July 7, 2005

Sexual Images Harm Kids

New study finds that explicit media can lead to permissive attitudes about sex.
 http://www.family.org/cforum/fnif/news/a0037107.cfm

Many instinctively know that lots of sex in the media is bad for kids, but a lack of scientific evidence has prevented change. Now, a study from the Medical Institute for Sexual Health may prompt needed reform.

The study, conducted by the University of Texas Health Science Center at Houston, systematically reviewed all biomedical and social science research conducted from 1983 to 2004 that explored effects of mass media on youth. Of the 2,522 research-related documents examined, less than 1 percent addressed the impact of mass media on adolescent sexual attitudes and behaviors.

"Every parent and health-care provider should be very troubled by these findings," said Gary L. Rose, M.D., president and CEO of The Medical Institute. "Our children are saturated in sexual imagery. For example, the average teenager spends three to four hours per day watching television and 83 percent of the programming most frequently watched by adolescents contains some sexual content. Yet we have never stopped to ask what effect all this sexual content in television, the Internet and music has on young people."

Highlights of the study, published in the Journal of Pediatrics, include:

• Adolescents who are exposed to television with sexual content are more likely to overestimate the frequency of some sexual behaviors, have more permissive attitudes toward premarital sex, and, according to one research study, initiate sexual behavior. However, methodological limitations exist in all of these studies.

• The average American youth spends one-third of each day with various forms of mass media, mostly without parental oversight.

• In 1999, 22 percent of teen-oriented radio segments contained sexual content. The impact on adolescents is unknown.

• Forty-two percent of songs on ten top-selling CDs in 1999 contained sexual content, 41 percent of which was "very explicit" or "pretty explicit." The impact is unknown.

Few family advocates are holding their breath waiting for change, though, which is why Tom Neven of Plugged In magazine looks to parents.

"The most important one is the parents have to screen," he said, "have to know what it is that's out there and what their kids are either watching and listening to or want to watch and listen to."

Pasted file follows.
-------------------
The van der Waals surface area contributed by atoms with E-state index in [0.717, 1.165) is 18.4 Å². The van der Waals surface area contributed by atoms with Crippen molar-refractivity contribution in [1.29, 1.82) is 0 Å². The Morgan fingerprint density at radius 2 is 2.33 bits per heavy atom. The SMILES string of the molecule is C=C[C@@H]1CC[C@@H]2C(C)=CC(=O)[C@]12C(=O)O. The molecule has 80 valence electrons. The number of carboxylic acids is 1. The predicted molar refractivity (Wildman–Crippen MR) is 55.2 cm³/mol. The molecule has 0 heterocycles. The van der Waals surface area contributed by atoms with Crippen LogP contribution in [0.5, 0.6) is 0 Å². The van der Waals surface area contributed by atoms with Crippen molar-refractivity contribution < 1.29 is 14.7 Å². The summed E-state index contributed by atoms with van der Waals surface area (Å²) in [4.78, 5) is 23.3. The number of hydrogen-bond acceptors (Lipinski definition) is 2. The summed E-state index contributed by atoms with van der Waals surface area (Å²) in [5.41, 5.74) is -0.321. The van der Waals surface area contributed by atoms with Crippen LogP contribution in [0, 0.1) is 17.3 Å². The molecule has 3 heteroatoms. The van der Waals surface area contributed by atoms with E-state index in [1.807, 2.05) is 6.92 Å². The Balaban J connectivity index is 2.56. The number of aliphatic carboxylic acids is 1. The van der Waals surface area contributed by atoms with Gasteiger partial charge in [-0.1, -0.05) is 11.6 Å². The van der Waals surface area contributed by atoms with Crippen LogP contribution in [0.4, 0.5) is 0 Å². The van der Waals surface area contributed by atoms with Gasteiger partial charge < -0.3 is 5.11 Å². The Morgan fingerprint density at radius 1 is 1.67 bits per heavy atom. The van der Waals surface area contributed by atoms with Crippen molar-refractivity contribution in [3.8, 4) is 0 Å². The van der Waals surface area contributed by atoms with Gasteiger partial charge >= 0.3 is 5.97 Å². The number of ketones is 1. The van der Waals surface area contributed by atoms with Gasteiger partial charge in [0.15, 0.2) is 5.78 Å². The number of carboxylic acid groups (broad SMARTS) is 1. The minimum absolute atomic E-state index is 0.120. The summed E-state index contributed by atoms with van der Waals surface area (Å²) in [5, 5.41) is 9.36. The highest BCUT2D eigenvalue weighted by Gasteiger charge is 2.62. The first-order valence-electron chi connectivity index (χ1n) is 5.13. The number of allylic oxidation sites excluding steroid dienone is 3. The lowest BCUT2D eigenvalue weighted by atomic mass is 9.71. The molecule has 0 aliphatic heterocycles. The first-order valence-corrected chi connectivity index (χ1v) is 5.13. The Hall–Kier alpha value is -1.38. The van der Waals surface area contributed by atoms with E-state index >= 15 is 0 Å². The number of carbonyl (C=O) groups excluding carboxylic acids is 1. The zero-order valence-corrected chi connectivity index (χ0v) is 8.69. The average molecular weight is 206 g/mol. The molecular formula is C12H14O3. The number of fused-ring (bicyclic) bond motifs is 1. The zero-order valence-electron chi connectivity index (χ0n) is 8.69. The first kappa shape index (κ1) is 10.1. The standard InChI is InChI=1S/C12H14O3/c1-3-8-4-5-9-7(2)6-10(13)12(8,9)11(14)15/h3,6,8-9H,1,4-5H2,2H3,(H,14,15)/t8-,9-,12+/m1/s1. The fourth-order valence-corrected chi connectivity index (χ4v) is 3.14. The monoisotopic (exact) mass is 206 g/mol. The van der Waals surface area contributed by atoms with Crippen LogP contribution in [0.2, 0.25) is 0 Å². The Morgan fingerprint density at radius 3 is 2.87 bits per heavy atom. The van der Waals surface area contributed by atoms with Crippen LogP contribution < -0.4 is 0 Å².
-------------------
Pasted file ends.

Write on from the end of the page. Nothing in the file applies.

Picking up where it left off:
Media Impact Study Press Release

Comprehensive Review of Research into Impact of Sex in 
Media on Youth Reveals Troubling Signs, Gaps in Knowledge

http://www.medinstitute.org/media/index.htm

AUSTIN, TEXAS (July 5, 2005) – The most comprehensive review of research conducted to date into the impact sexual imagery in media has on youth, published today in the Journal of Pediatrics, reveals a dangerous lack of knowledge about how young people are being affected.


The study, conducted by S. Liliana Escobar-Chaves, DrPH, and colleagues at the University of Texas Health Science Center at Houston under contract to The Medical Institute for Sexual Health, systematically reviewed all biomedical and social science research conducted from 1983 to 2004 that explored effects of mass media on youth. Of the 2,522 research-related documents examined, less than 1 percent addressed the impact of mass media on adolescent sexual attitudes and behaviors.


“Every parent and healthcare provider should be very troubled by these findings,” commented Gary L. Rose, MD, president and CEO of The Medical Institute. “Our children are saturated in sexual imagery. For example, the average teenager spends three to four hours per day watching television and 83 percent of the programming most frequently watched by adolescents contains some sexual content. Yet we have never stopped to ask what effect all this sexual content in television, the Internet and music has on young people.”


Highlights of the study, “The Impact of the Media on Adolescent Sexual Attitudes and Behaviors,” include:

*Adolescents who are exposed to television with sexual content are more likely to overestimate the frequency of some sexual behaviors, have more permissive attitudes toward premarital sex, and, according to one research study, initiate sexual behavior. However, methodological limitations exist in all of these studies.


*The average American youth spends one-third of each day with various forms of mass media, mostly without parental oversight.

* In 1999, 22 percent of teen-oriented radio segments contained sexual content. The impact on adolescents is unknown.


* Forty-two percent of songs on ten top-selling CDs in 1999 contained sexual content, 41 percent of which was “very explicit” or “pretty explicit.” The impact is unknown.


* Children aged 9-17 use the Internet 4 days per week and spend almost 2 hours online at a time. 61 percent of teens using computers “surf the net,” and 14 percent report “seeing something they wouldn’t want their parents to know about.” No systematic data exist concerning the sexual content of web sites visited by adolescents, nor is there any research identifying the impact of such content. 

In commentary accompanying the article, Dr. Michael Rich, a physician and researcher at Harvard Medical School, said, “the leading causes of morbidity and mortality are no longer infections, congenital disorders, and cancer, but the outcome of acquired health risk behaviors, including risky sex.” Founder and chairman of The Medical Institute, Joe S. McIlhaney, Jr., MD, calls for further research while strongly urging healthcare professionals to take immediate action.